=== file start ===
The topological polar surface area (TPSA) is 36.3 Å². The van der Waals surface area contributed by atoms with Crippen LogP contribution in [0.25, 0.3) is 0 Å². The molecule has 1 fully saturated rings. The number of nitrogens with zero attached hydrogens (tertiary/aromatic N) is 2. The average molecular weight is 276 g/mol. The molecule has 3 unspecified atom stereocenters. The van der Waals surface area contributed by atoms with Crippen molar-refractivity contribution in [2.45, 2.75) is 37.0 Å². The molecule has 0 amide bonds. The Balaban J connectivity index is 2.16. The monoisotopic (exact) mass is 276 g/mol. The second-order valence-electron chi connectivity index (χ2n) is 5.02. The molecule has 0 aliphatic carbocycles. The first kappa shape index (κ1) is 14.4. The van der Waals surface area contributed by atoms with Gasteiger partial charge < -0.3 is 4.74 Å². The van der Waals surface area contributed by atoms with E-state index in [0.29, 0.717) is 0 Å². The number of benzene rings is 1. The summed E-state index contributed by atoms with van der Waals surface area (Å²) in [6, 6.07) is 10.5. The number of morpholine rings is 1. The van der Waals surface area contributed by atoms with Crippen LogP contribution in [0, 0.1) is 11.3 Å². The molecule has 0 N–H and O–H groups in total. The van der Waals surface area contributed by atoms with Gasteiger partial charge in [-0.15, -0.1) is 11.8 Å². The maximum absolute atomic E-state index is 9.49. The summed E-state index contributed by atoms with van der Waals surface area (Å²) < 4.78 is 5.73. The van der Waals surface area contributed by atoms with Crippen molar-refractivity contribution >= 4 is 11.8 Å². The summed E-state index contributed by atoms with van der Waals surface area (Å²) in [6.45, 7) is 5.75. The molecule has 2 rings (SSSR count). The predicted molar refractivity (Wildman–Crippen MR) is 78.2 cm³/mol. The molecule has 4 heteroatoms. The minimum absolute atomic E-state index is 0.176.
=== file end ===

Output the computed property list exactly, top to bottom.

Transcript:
The topological polar surface area (TPSA) is 36.3 Å². The van der Waals surface area contributed by atoms with Crippen LogP contribution in [0.25, 0.3) is 0 Å². The molecule has 1 fully saturated rings. The number of nitrogens with zero attached hydrogens (tertiary/aromatic N) is 2. The average molecular weight is 276 g/mol. The molecule has 3 unspecified atom stereocenters. The van der Waals surface area contributed by atoms with Crippen molar-refractivity contribution in [2.45, 2.75) is 37.0 Å². The molecule has 0 amide bonds. The Balaban J connectivity index is 2.16. The monoisotopic (exact) mass is 276 g/mol. The second-order valence-electron chi connectivity index (χ2n) is 5.02. The molecule has 0 aliphatic carbocycles. The first kappa shape index (κ1) is 14.4. The van der Waals surface area contributed by atoms with Gasteiger partial charge < -0.3 is 4.74 Å². The van der Waals surface area contributed by atoms with E-state index in [0.29, 0.717) is 0 Å². The number of benzene rings is 1. The summed E-state index contributed by atoms with van der Waals surface area (Å²) in [6, 6.07) is 10.5. The number of morpholine rings is 1. The van der Waals surface area contributed by atoms with Crippen LogP contribution in [0, 0.1) is 11.3 Å². The molecule has 0 N–H and O–H groups in total. The van der Waals surface area contributed by atoms with Gasteiger partial charge in [-0.15, -0.1) is 11.8 Å². The maximum absolute atomic E-state index is 9.49. The summed E-state index contributed by atoms with van der Waals surface area (Å²) < 4.78 is 5.73. The van der Waals surface area contributed by atoms with Crippen molar-refractivity contribution >= 4 is 11.8 Å². The summed E-state index contributed by atoms with van der Waals surface area (Å²) in [6.45, 7) is 5.75. The molecule has 2 rings (SSSR count). The predicted molar refractivity (Wildman–Crippen MR) is 78.2 cm³/mol. The molecule has 4 heteroatoms. The minimum absolute atomic E-state index is 0.176.